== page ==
Behaviour 2019
Episodes of fruit scarcity are associated with muscle wasting in wild Bornean orangutans
Caitlin A. O'Connell1, Andrea L. DiGiorgio2,1, Alexa D. Ugarte1,3, Rebecca S.A. Brittain1, Daniel J. Naumenko4, Sri Suci Utami Atmoko5, Erin R. Vogel1. 1Rutgers University, New Brunswick, New Jersey, United States; 2Princeton University, Princeton, New Jersey, United States; 3New York University, New York, New York, United States; 4University of Colorado Boulder, Boulder, Colorado, United States; 5Universitas Nasional, Jakarta, Jakarta Raya, Indonesia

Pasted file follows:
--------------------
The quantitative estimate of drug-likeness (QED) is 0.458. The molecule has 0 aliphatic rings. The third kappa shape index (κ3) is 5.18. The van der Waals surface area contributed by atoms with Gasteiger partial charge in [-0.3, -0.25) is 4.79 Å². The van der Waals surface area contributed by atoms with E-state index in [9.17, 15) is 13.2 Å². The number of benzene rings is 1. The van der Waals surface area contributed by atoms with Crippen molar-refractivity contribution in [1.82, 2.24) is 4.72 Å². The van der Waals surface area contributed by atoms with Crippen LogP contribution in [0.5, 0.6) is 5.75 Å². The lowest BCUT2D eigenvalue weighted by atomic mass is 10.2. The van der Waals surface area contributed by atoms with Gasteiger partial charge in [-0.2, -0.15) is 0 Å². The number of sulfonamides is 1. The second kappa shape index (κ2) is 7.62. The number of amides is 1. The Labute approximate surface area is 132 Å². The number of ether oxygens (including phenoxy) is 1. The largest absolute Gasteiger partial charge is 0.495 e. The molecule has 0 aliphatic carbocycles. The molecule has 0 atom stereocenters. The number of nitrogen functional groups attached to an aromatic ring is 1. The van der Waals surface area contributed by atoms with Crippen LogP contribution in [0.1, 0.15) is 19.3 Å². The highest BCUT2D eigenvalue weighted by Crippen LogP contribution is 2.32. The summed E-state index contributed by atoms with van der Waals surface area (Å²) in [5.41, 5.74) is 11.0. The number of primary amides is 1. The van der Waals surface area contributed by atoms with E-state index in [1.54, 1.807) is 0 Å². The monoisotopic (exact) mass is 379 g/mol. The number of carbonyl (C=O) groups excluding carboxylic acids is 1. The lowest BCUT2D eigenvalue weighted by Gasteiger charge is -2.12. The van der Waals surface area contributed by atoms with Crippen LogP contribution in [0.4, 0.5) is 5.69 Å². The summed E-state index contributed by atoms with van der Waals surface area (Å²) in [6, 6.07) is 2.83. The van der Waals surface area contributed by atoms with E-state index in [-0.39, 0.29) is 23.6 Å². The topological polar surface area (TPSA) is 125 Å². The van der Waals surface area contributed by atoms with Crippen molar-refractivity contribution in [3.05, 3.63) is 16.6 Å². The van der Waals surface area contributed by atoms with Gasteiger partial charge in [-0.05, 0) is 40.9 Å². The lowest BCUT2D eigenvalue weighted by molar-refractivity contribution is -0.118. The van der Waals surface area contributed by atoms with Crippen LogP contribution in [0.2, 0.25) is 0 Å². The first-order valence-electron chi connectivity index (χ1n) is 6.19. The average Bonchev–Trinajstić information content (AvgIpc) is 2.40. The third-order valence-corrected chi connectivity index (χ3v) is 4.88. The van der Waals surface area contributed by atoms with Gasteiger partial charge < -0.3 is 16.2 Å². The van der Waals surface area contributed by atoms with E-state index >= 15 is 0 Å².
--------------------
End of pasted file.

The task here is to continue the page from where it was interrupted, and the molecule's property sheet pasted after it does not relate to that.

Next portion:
Animals have evolved a vast array of strategies to cope with seasonality but may still experience deficits in meeting their energy requirements. Wild Bornean orangutans face pronounced low fruit periods, and experience negative energy and protein balance during these times. Given the severity and unpredictability of fruiting, we examined the possibility that wild orangutans experience muscle wasting during low fruit periods at Tuanan Research Station in Central Kalimantan, Indonesia. Utilizing a method that was validated in wild chimpanzees, we use urinary creatinine standardized by specific gravity as a non-invasive measure of muscle mass to compare flanged males (N=31), unflanged males (N=15), adult females (N=32), and immature orangutans (N=22) during high and low fruit periods. Episodes of fruit scarcity were associated with significantly lower muscle mass compared to high fruit periods for all age-sex classes (F(5.094)=13.6, p< 0.001). These findings add to growing evidence that orangutans are characterized by unique metabolic plasticity shaped by their environment and highlight the precarity of remaining populations in the face of rapid habitat destruction and climate change.